Management of the beet cyst nematode on sugar beet and brassicas

Beet cyst nematode is an important pest of sugar beet and affects related crops such as spinach, mangold, fodder and red beet. Tolerant varieties are available, but the most effective form of control is rotation to reduce populations in the soil. Brassica crops such as oilseed rape, cabbage and Brussels sprouts are effective hosts for this pest.

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Risk factors in sugar beet and brassicas

  • Cysts are spread in soil, attached to beet roots, farm machinery and footwear, or by floodwater
  • Most common in sandy or peaty soils
  • Oilseed rape and other brassica seed crops are particularly efficient hosts and can lead to a quick build-up of the pest
  • BCN is most likely to be found on sites with close rotations of beet and/or brassica crops and where host weed species, such as charlock and fat hen, are not controlled

Nematode identification

Scientific name: Heterodera schachtii

Cysts are lemon-shaped (0.5 x 1 mm) and, initially, white, turning brown as they mature. They are present on the roots of beet from the seedling stage until harvest. They can easily be confused with grains of sand. It is easier to see them on gently washed roots using magnification.

Juveniles have slender, transparent bodies measuring 0.5 mm in length and are too small to be seen without magnification.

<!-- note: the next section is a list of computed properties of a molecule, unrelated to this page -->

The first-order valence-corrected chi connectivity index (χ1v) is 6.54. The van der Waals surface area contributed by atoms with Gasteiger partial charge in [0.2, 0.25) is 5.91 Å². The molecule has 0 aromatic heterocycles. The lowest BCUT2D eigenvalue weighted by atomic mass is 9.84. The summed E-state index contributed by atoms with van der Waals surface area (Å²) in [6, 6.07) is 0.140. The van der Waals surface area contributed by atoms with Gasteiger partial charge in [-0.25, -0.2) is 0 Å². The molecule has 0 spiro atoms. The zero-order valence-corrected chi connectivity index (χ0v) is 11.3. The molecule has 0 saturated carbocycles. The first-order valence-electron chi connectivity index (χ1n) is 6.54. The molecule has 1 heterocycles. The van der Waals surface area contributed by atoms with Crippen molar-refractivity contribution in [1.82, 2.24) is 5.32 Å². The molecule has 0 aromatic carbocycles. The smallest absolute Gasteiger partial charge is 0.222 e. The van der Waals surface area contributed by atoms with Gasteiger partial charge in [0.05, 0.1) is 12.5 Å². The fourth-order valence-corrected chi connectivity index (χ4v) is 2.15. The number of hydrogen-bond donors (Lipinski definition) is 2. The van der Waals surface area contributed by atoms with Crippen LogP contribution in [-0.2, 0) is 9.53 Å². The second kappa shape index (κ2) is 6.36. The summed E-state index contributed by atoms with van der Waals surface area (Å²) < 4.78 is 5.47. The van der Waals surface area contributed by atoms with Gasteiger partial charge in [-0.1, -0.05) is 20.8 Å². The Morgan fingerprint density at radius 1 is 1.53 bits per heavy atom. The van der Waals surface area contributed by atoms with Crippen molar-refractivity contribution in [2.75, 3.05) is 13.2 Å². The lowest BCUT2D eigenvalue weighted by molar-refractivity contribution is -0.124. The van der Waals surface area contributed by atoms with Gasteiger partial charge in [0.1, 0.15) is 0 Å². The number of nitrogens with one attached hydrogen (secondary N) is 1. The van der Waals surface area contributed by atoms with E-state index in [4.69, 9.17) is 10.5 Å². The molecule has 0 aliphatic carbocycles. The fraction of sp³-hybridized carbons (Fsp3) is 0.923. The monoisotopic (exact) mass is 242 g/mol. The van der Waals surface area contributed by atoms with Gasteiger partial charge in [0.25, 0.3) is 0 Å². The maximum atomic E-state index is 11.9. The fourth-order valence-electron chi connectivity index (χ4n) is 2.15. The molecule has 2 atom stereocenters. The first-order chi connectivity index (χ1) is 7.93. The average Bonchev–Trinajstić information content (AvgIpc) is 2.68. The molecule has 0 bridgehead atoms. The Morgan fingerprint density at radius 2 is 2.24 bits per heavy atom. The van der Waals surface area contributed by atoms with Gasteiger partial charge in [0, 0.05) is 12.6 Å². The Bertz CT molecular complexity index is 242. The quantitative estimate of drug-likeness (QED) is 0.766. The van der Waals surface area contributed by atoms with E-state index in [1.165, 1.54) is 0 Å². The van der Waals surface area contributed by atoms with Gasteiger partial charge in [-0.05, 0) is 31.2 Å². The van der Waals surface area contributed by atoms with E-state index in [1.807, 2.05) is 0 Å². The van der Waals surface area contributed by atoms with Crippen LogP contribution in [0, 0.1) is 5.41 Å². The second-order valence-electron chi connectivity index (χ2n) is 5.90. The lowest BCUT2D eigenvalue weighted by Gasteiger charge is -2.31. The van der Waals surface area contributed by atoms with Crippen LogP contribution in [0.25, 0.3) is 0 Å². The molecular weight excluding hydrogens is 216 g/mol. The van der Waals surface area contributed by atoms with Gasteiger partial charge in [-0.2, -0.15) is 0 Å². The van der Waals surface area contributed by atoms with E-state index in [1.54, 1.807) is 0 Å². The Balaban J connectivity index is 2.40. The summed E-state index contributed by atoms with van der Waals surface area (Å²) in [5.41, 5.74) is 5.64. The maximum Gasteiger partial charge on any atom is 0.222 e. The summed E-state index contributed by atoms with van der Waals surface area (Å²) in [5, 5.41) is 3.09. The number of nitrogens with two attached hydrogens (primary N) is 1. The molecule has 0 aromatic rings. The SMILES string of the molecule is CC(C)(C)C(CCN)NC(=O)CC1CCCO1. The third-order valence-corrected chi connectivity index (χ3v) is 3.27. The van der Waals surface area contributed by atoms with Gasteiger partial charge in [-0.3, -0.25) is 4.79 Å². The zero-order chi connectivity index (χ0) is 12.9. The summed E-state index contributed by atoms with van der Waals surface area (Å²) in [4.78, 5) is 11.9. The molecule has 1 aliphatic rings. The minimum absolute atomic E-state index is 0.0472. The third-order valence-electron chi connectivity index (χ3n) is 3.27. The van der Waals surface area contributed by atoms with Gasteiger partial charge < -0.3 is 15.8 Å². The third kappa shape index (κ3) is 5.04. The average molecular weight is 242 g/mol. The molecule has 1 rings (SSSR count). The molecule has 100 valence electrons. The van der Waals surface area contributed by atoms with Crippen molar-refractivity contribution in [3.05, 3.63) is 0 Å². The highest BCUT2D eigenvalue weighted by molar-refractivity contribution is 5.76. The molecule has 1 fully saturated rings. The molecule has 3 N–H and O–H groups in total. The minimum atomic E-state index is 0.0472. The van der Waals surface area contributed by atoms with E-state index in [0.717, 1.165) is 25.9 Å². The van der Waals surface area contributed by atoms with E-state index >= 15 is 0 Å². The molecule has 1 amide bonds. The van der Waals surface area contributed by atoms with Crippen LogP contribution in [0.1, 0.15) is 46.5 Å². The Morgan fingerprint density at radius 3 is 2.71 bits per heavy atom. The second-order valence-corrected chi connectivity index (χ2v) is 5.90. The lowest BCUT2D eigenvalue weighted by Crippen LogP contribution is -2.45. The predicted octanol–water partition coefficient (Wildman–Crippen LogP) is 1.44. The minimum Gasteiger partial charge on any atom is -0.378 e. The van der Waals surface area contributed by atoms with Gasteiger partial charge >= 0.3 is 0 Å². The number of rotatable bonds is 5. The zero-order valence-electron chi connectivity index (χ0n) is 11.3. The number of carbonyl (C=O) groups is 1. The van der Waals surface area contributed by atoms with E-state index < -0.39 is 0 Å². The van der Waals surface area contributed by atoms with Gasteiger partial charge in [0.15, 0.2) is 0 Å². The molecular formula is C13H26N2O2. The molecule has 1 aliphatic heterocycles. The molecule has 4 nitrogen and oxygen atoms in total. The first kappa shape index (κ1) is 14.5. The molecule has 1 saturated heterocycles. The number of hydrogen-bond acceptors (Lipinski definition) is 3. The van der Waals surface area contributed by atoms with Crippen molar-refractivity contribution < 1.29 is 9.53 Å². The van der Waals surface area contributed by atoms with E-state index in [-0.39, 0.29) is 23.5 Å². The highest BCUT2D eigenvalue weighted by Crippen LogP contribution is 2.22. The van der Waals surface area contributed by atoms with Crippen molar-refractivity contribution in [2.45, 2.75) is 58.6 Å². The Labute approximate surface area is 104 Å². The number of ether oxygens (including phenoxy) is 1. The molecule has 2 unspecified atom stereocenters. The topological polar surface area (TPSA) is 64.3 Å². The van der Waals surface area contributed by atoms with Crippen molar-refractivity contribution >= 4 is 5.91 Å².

Beet cyst nematode life cycle and crop damage

Cysts in the soil can hatch with or without the presence of hosts, but root stimulants, produced by host plants, encourage additional hatching and attract the larvae to the roots.

The juveniles move through the roots. After mating, males return to the soil, while females remain within the root and begin to swell, forming cysts that can fall off into the soil to repeat the cycle. Cysts can remain viable in the soil for many years, containing up to 600 eggs.

The life cycle completes in 300 degree-days above a base temperature of 10°C. In northern Europe, it can complete two or three generations per year, depending on weather conditions.

Crop damage is usually evident as patches of stunted beet, which wilt easily in dry periods. Affected plants produce many lateral roots, in response to the root damage: an effect known as ‘bearding’.

In sugar beet, yield reductions of 30–60% occur, depending on the level of infestation.

Non-chemical and chemical control

Non-chemical control

Widen the rotation to reduce cyst numbers. Do not use oilseed rape and other brassica seed crops as break crops in cereal rotations that also include sugar beet.

Nematode-resistant brassica catch crops, such as white mustard and oil radish, can prevent an increase in inoculum for the following beet crop. Sown in the autumn, they encourage eggs to hatch but are resistant to colonisation by the juveniles.

Nematode-tolerant sugar beet varieties are on the BBRO Recommended List.


Sample soils and use commercial services to determine egg/larval concentration in the soil.


Thresholds vary widely across Europe. In the UK, there is an economic benefit associated with BCN-tolerant varieties above two eggs and larvae per gram of soil.

Insecticide resistance

None known.

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